Cataract surgery is one of the safest and most common surgeries performed in the United States today. The surgery typically takes only a short time and is most often done as an outpatient procedure. Most patients recover quickly.
As with any surgery, cataract surgery poses risks, such as infection and bleeding. Before cataract surgery, your doctor may ask you to temporarily stop taking certain medications that increase the risk of bleeding during surgery.
After Cataract Surgery
After surgery, you will be asked to wear a clear plastic shield home from the hospital or surgery center to protect your eye. It is particularly important to refrain from rubbing your eye until the eye is completely healed. Antibiotic and anti-inflammatory drops will be prescribed for use after surgery. Ask your doctor about how to use your eyedrops, how often to use them, and what effects they can have. Your doctor will provide you with further post-operative instructions. Usually you will be asked to return to the office the next day for a follow-up visit. Generally, patients can resume their normal activities after this post-operative visit.
Itching and mild discomfort are normal after cataract surgery. Some fluid discharge is also common. Your eye may be sensitive to light and touch. If you have discomfort, your doctor can suggest treatment. After one or two days, moderate discomfort should disappear.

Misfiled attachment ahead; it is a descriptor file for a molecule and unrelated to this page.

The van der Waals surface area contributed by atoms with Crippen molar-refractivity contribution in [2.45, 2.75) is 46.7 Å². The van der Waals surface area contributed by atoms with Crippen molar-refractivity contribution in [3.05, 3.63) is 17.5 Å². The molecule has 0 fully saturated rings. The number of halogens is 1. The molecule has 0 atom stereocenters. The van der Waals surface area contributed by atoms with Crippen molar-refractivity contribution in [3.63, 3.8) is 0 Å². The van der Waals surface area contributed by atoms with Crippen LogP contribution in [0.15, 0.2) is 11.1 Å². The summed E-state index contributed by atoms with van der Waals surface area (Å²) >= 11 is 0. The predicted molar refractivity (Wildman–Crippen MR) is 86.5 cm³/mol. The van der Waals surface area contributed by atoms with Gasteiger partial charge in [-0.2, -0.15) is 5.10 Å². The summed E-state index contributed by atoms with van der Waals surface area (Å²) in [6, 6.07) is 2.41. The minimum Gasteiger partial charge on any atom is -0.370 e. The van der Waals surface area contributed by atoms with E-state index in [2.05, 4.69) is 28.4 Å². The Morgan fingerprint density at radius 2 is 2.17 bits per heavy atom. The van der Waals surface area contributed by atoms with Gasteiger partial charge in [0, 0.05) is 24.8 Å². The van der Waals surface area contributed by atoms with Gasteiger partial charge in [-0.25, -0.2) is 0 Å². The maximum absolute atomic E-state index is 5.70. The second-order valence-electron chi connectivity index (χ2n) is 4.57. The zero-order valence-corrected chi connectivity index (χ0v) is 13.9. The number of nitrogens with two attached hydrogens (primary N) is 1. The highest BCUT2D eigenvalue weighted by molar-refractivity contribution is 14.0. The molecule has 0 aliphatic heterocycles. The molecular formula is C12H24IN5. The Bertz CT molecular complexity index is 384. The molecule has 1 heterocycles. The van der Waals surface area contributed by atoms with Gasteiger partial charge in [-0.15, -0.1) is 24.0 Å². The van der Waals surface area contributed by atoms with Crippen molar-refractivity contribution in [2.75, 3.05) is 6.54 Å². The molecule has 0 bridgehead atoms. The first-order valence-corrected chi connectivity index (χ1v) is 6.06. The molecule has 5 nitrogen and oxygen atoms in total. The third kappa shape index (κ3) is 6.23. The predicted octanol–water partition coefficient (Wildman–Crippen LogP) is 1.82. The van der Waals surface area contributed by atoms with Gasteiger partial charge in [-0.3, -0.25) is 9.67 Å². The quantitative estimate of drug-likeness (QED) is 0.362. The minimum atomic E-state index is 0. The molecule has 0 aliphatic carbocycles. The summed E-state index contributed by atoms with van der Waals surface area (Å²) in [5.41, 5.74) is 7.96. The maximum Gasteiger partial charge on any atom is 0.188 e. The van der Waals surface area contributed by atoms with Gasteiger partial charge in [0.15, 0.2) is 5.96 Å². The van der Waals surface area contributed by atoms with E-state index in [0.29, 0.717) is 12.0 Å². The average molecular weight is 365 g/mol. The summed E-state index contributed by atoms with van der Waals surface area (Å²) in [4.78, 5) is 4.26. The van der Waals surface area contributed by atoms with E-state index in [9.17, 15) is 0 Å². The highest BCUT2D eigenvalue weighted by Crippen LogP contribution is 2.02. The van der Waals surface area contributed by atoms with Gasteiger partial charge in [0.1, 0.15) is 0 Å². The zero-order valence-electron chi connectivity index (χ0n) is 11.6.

When you are home, try not to bend from the waist to pick up objects on the floor. Do not lift any heavy objects. You can walk, climb stairs, and do light household chores.
Risks of Cataract Surgery
Cataract surgery slightly increases your risk of retinal detachment. Other eye disorders, such as high myopia (nearsightedness), can further increase your risk of retinal detachment after cataract surgery. One sign of a retinal detachment is a sudden increase in flashes or floaters. Floaters are little “cobwebs” or specks that seem to float about in your field of vision. If you notice a sudden increase in floaters or flashes, see an eye care professional immediately. A retinal detachment is a medical emergency. If necessary, go to an emergency service or hospital. Your eye must be examined by an eye surgeon as soon as possible. A retinal detachment causes no pain. Early treatment for retinal detachment often can prevent permanent loss of vision. The sooner you get treatment, the more likely you will regain good vision. Even if you are treated promptly, some vision may be lost.